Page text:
How to light a medieval castle? The hardest part is going through the wall

If you decide to go to Estonia, the guides will usually recommend four key places to see. Metropolis Tallinn, which is full of sights, cafes and pubs with an atmosphere typical of Hanseatic cities Hamburg, Lübeck, Bremen, Rostock, and Gdansk (Danzig).

The university and the intellectual town of Tartu, Saaremaa Island full of national parks and nature reserves, and finally, the medieval castle of Narva, which lies in the very north-eastern tip of the country, not far from the road to St. Petersburg, Russia. Originally built as a Danish royal castle in the 13th century, it has played a significant role in the country’s history and recently underwent a major reconstruction. The lighting for the castle was handled by the Baltic branch of the Czech company ELKO EP.

Working on the castle was a unique experience, as traditional solutions didn’t always work due to the thick walls and historical significance of the place. Wireless technology like Wi-Fi couldn’t penetrate the walls, and drilling had to be done carefully to respect the site’s history. The team had to carefully plan the wiring to ensure efficiency while avoiding any visible external interventions.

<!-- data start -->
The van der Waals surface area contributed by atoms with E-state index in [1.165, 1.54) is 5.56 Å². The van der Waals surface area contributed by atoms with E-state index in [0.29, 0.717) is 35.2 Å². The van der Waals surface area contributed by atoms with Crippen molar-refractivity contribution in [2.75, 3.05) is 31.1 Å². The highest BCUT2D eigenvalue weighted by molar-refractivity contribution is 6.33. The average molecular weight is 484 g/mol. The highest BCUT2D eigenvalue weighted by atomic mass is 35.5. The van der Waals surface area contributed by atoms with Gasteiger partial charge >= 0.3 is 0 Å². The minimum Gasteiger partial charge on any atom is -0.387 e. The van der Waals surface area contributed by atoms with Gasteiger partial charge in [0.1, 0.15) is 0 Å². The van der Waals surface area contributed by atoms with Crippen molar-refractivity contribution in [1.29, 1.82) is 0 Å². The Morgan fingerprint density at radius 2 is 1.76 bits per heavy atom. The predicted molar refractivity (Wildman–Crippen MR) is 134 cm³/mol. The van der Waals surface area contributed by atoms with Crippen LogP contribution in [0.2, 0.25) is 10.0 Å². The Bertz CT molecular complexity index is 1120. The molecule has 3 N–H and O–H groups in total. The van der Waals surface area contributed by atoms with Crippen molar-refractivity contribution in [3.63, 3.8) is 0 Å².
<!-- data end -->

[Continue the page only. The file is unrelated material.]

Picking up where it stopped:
Presently, ELKO EP’s technologies take care of the castle’s lighting and participate in air conditioning. They use iNELS BUS wiring to control light scenes from the outside while optimizing lighting inside to conserve energy in unoccupied areas. Dimmable ballasts with the DALI protocol are used for this purpose. The castle is also equipped with sensors to regulate temperature.

Narva Castle is not just a small fortification; it covers 3.2 hectares and is fortified by high walls and a border river, adjacent to the larger Ivangorod fortress in Russia. It attracts numerous visitors, offering a museum, live cultural programs in the courtyard, and a diverse historical story due to its changing ownership over the years.

Recently completed phases of the reconstruction, including the new lighting, have garnered much praise. The iNELS BUS system allows for flexibility in playing with the lights, adjusting them based on the time of day or specific occasions. The Baltic branch of ELKO EP has shown remarkable growth and has several notable references in the region.

Besides Narva Castle in Estonia, they have been involved in projects like the Ridzene Hotel in Riga, Latvia, the Origo One shopping center in Riga, and the Tegra House training center near Vilnius, Lithuania. The company’s focus is also on the Internet of Things (IoT), aligning with their strategic goals. ELKO EP is a leading Czech exporter with branches in 13 countries worldwide and is a significant player in relays and intelligent electrical installations in Europe.